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Flight Learnings

System Failures

Emergency Operations

Analog Instrument Failure A warning indicator or an inconsistency between indications on the attitude indicator and the supporting performance instruments usually identifies system or instrument failure. Aircraft control must be maintained while identifying the failed component(s). Expedite the cross-check and include all flight instruments. The problem may be individual instrument failure or a system failure affecting […]

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Aircraft System Malfunctions

Emergency Operations

Preventing aircraft system malfunctions that might lead to an inflight emergency begins with a thorough preflight inspection. In addition to those items normally checked prior to a visual flight rules (VFR) flight, pilots intending to fly under instrument flight rules (IFR) should pay particular attention to the alternator belt, antennas, static wicks, antiicing/ deicing equipment, pitot […]

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Unforecast Adverse Weather

Emergency Operations

Inadvertent Thunderstorm Encounter A pilot should avoid flying through a thunderstorm of any intensity. However, certain conditions may be present that could lead to an inadvertent thunderstorm encounter. For example, flying in areas where thunderstorms are embedded in large cloud masses may make thunderstorm avoidance difficult, even when the aircraft is equipped with thunderstorm detection […]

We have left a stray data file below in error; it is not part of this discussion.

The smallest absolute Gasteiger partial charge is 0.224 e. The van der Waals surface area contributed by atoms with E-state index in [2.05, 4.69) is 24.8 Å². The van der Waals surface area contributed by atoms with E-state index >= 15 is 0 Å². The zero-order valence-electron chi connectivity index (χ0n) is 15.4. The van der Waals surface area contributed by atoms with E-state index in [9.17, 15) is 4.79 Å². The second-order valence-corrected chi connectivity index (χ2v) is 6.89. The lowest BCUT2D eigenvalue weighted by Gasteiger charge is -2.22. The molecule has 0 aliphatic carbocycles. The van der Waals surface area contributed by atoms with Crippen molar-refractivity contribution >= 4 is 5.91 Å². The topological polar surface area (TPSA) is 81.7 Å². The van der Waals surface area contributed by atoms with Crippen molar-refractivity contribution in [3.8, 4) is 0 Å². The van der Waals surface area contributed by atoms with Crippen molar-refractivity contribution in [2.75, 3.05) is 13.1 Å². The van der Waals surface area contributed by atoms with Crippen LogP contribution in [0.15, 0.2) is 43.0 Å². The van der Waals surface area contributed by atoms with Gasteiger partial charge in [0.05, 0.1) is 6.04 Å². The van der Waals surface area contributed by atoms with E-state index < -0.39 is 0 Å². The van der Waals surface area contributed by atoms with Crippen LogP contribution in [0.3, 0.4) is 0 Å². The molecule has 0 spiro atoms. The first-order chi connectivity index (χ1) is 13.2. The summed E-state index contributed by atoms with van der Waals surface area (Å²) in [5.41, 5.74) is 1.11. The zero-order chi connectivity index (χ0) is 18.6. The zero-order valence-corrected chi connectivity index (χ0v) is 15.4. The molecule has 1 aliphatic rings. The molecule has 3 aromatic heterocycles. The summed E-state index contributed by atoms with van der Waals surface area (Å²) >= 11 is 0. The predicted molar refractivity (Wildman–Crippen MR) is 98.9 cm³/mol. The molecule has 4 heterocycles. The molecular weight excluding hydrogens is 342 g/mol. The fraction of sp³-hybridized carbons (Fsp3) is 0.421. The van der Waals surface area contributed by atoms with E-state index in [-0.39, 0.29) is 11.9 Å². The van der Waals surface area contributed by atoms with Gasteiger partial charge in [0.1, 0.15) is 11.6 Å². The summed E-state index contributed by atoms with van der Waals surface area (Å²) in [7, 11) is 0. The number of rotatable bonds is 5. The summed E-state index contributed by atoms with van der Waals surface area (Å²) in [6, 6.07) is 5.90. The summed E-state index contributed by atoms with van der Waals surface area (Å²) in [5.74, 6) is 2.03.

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Conducting an IFR Flight (Part Two)

IFR Flight

Departure After starting the engine, tune in ATIS and copy the information to the navigation log. The conditions remain the same as the updated weather briefing with the ceiling at 700 overcast, and visibility at 3 miles. Call clearance delivery to receive a clearance: “Clearance Delivery, Cessna 1230A IFR to Gulfport Biloxi with information Kilo, […]

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Conducting an IFR Flight (Part One)

IFR Flight

To illustrate some of the concepts introduced in this chapter, follow along on a typical IFR flight from the Birmingham International Airport (BHM), Birmingham, Alabama to Gulfport-Biloxi International Airport (GPT), Gulfport, Mississippi. [Figure 10-18] For this trip, a Cessna 182 with a call sign of N1230A will be flown. The aircraft is equipped with dual […]

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Instrument Weather Flying (Part Two)

IFR Flight

Fog Instrument pilots must learn to anticipate conditions leading to the formation of fog and take appropriate action early in the progress of the flight. Before a flight, close examination of current and forecast weather should alert the pilot to the possibility of fog formation. When fog is a consideration, pilots should plan adequate fuel […]

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Instrument Weather Flying (Part One)

IFR Flight

Flying Experience The more experience a pilot has in VFR and IFR flight, the more proficient a pilot becomes. VFR experience can be gained by flying in terminal areas with high traffic activity. This type of flying forces the pilot to polish the skill of dividing his or her attention between aircraft control, navigation, communications, […]

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Approaches (Part Three)

IFR Flight

Approaches to Parallel Runways Procedures permit ILS instrument approach operations to dual or triple parallel runway configurations. A parallel approach is an ATC procedure that permits parallel ILS approach to airports with parallel runways separated by at least 2,500 feet between centerlines. Wherever parallel approaches are in progress, pilots are informed that approaches to both […]

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Approaches (Part Two)

IFR Flight

Radar Approaches With a radar approach, the pilot receives course and altitude guidance from a controller who monitors the progress of the flight with radar. This is an option should the pilot experience an emergency or distress situation. The only airborne radio equipment required for radar approaches is a functioning radio transmitter and receiver. The […]

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